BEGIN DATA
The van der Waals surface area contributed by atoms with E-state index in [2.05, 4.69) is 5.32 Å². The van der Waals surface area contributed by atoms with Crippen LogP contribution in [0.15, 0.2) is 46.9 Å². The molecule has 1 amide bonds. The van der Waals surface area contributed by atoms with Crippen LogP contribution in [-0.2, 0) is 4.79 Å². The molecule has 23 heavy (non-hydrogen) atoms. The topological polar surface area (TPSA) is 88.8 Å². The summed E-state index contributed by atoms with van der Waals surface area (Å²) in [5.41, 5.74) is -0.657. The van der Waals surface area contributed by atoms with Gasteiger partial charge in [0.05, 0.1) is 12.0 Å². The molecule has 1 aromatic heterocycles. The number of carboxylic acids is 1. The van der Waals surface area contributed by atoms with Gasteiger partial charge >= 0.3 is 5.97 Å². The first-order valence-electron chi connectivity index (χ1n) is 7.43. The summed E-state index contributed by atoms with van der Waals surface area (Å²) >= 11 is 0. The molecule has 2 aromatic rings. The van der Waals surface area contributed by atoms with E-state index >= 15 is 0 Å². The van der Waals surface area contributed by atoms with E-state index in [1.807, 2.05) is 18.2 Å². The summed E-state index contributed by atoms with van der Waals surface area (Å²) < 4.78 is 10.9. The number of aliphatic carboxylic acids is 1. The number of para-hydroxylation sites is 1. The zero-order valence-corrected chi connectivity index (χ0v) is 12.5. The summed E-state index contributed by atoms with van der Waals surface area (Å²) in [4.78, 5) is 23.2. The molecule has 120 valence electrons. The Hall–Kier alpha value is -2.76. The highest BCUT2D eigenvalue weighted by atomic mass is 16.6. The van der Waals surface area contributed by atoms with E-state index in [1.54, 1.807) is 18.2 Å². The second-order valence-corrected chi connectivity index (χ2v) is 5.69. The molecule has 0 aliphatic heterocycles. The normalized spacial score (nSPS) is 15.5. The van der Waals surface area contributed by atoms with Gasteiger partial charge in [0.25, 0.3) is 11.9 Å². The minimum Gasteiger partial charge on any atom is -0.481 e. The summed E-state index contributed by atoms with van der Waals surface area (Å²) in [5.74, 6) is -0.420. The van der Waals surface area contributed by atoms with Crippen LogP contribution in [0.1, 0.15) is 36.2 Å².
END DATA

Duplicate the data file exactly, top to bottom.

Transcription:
The van der Waals surface area contributed by atoms with E-state index in [2.05, 4.69) is 5.32 Å². The van der Waals surface area contributed by atoms with Crippen LogP contribution in [0.15, 0.2) is 46.9 Å². The molecule has 1 amide bonds. The van der Waals surface area contributed by atoms with Crippen LogP contribution in [-0.2, 0) is 4.79 Å². The molecule has 23 heavy (non-hydrogen) atoms. The topological polar surface area (TPSA) is 88.8 Å². The summed E-state index contributed by atoms with van der Waals surface area (Å²) in [5.41, 5.74) is -0.657. The van der Waals surface area contributed by atoms with Gasteiger partial charge in [0.05, 0.1) is 12.0 Å². The molecule has 1 aromatic heterocycles. The number of carboxylic acids is 1. The van der Waals surface area contributed by atoms with Gasteiger partial charge >= 0.3 is 5.97 Å². The first-order valence-electron chi connectivity index (χ1n) is 7.43. The summed E-state index contributed by atoms with van der Waals surface area (Å²) >= 11 is 0. The molecule has 2 aromatic rings. The van der Waals surface area contributed by atoms with E-state index >= 15 is 0 Å². The van der Waals surface area contributed by atoms with E-state index in [1.807, 2.05) is 18.2 Å². The summed E-state index contributed by atoms with van der Waals surface area (Å²) < 4.78 is 10.9. The number of aliphatic carboxylic acids is 1. The number of para-hydroxylation sites is 1. The zero-order valence-corrected chi connectivity index (χ0v) is 12.5. The summed E-state index contributed by atoms with van der Waals surface area (Å²) in [4.78, 5) is 23.2. The molecule has 120 valence electrons. The Hall–Kier alpha value is -2.76. The highest BCUT2D eigenvalue weighted by atomic mass is 16.6. The van der Waals surface area contributed by atoms with E-state index in [1.54, 1.807) is 18.2 Å². The second-order valence-corrected chi connectivity index (χ2v) is 5.69. The molecule has 0 aliphatic heterocycles. The normalized spacial score (nSPS) is 15.5. The van der Waals surface area contributed by atoms with Gasteiger partial charge in [0.25, 0.3) is 11.9 Å². The minimum Gasteiger partial charge on any atom is -0.481 e. The summed E-state index contributed by atoms with van der Waals surface area (Å²) in [5.74, 6) is -0.420. The van der Waals surface area contributed by atoms with Crippen LogP contribution in [0.1, 0.15) is 36.2 Å².